Ultrasound scan is the gold stand for confirmation of the diagnosis of Pancreatitis. It will demonstrate a swollen pancreas, and free fluid in the abdomen. It could also tell if the cause of the Pancreatitis is due to gall bladder stones as this will show up in the ultrasound scan.
CT – Scan
In acute disease, CT scan done after a couple of days will shed light on the viability of the organ, and how much of it is left. This will also demonstrate the involvement of adjacent organs and the bowel.
This is the most useful mode of investigation in chronic Pancreatitis. Its sensitivity is 75 – 90 % in chronic Pancreatic inflammation, and detects calcification, obstruction along the ducts, and any abnormality of the sounding organs like the spleen.
Endoscopic Retrograde Cholangio-Pancreatography (ERCP)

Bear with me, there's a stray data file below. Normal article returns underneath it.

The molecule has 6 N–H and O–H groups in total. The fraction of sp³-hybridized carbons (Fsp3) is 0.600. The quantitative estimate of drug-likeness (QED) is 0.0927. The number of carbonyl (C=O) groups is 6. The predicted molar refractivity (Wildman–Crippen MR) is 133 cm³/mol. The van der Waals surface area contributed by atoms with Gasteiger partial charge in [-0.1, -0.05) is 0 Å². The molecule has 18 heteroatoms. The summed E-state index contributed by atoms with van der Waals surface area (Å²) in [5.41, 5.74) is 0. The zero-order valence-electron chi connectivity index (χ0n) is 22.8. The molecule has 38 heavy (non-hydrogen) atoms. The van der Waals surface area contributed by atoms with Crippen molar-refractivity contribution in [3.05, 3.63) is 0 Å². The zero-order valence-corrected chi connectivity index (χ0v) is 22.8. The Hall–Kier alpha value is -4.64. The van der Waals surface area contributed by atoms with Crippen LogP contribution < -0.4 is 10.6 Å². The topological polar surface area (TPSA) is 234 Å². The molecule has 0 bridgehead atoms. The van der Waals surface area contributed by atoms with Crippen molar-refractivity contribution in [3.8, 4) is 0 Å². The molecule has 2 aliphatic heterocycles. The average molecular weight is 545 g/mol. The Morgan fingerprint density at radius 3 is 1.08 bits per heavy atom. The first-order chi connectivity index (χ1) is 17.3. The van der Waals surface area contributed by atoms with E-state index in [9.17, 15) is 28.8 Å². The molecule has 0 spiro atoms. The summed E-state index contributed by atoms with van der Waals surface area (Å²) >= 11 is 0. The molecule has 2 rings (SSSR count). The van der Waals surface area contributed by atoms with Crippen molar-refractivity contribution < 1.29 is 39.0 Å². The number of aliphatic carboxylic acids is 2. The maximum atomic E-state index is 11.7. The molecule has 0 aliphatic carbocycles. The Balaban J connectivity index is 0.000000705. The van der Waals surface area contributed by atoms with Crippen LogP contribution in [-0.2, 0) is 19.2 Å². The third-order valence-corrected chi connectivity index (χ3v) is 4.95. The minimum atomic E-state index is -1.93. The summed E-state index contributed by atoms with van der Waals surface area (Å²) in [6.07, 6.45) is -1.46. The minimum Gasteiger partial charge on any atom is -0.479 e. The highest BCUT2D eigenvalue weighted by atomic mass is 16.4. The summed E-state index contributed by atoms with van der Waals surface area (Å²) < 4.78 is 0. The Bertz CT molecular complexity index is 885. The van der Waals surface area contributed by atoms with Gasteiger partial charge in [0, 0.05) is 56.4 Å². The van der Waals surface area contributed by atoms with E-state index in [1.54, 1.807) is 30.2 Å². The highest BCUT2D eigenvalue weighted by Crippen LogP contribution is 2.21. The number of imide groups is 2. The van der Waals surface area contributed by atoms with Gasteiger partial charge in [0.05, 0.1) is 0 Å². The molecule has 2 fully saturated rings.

TREATMENT OF ACUTE PANCREATITIS
The acute disease is an emergency. Once it is suspected from the history, the doctor will order the various test and start treatment immediately.This includes:
Giving fluids through the veins to replace fluid lost
Putting in urine catheter to collect and most importantly monitor the function of the kidney
Ask that nothing else be eaten
Introduce a naso-gastric tube
Very ill patients are best transferred to the high dependence unit of the hospital for close management.
If there is high blood glucose level, the patient is given insulin.
Giving injection to thin the blood as well as wearing an anti leg blood clot stockings is highly recommended.
Look for possible reversible precipitants like medications.
TREATMENT OF CHRONIC PANCREATITIS
Pain management is the main stay in chronic Pancreatitis. A wide range of pain killers are available for use including NSAIDS like ibuprofen and volterol.
The diet should be one very low in fat. Alcohol should be totally avoided in these patients. Pancreatic enzyme supplements are available. This helps restore the lost digestive function of the pancreas to a reasonable level. The use of morphine and tobacco is also to be discouraged.